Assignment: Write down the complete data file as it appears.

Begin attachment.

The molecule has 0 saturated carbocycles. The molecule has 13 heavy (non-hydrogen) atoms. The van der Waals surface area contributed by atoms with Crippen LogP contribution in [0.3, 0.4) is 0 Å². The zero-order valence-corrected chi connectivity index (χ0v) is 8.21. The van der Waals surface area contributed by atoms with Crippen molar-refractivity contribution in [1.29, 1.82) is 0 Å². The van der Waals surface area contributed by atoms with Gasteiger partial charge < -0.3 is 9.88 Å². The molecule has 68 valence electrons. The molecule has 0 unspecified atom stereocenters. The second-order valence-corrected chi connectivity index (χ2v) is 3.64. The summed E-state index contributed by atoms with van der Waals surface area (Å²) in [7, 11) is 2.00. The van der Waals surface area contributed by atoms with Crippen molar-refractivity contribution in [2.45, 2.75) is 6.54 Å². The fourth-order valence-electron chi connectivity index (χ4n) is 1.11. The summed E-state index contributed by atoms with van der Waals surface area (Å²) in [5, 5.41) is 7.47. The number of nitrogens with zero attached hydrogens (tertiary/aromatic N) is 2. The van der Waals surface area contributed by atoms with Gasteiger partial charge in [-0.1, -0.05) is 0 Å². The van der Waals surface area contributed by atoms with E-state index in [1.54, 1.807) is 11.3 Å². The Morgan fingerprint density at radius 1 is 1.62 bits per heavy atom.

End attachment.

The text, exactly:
The molecule has 0 saturated carbocycles. The molecule has 13 heavy (non-hydrogen) atoms. The van der Waals surface area contributed by atoms with Crippen LogP contribution in [0.3, 0.4) is 0 Å². The zero-order valence-corrected chi connectivity index (χ0v) is 8.21. The van der Waals surface area contributed by atoms with Crippen molar-refractivity contribution in [1.29, 1.82) is 0 Å². The van der Waals surface area contributed by atoms with Gasteiger partial charge < -0.3 is 9.88 Å². The molecule has 68 valence electrons. The molecule has 0 unspecified atom stereocenters. The second-order valence-corrected chi connectivity index (χ2v) is 3.64. The summed E-state index contributed by atoms with van der Waals surface area (Å²) in [7, 11) is 2.00. The van der Waals surface area contributed by atoms with Crippen molar-refractivity contribution in [2.45, 2.75) is 6.54 Å². The fourth-order valence-electron chi connectivity index (χ4n) is 1.11. The summed E-state index contributed by atoms with van der Waals surface area (Å²) in [5, 5.41) is 7.47. The number of nitrogens with zero attached hydrogens (tertiary/aromatic N) is 2. The van der Waals surface area contributed by atoms with Gasteiger partial charge in [-0.1, -0.05) is 0 Å². The van der Waals surface area contributed by atoms with E-state index in [1.54, 1.807) is 11.3 Å². The Morgan fingerprint density at radius 1 is 1.62 bits per heavy atom.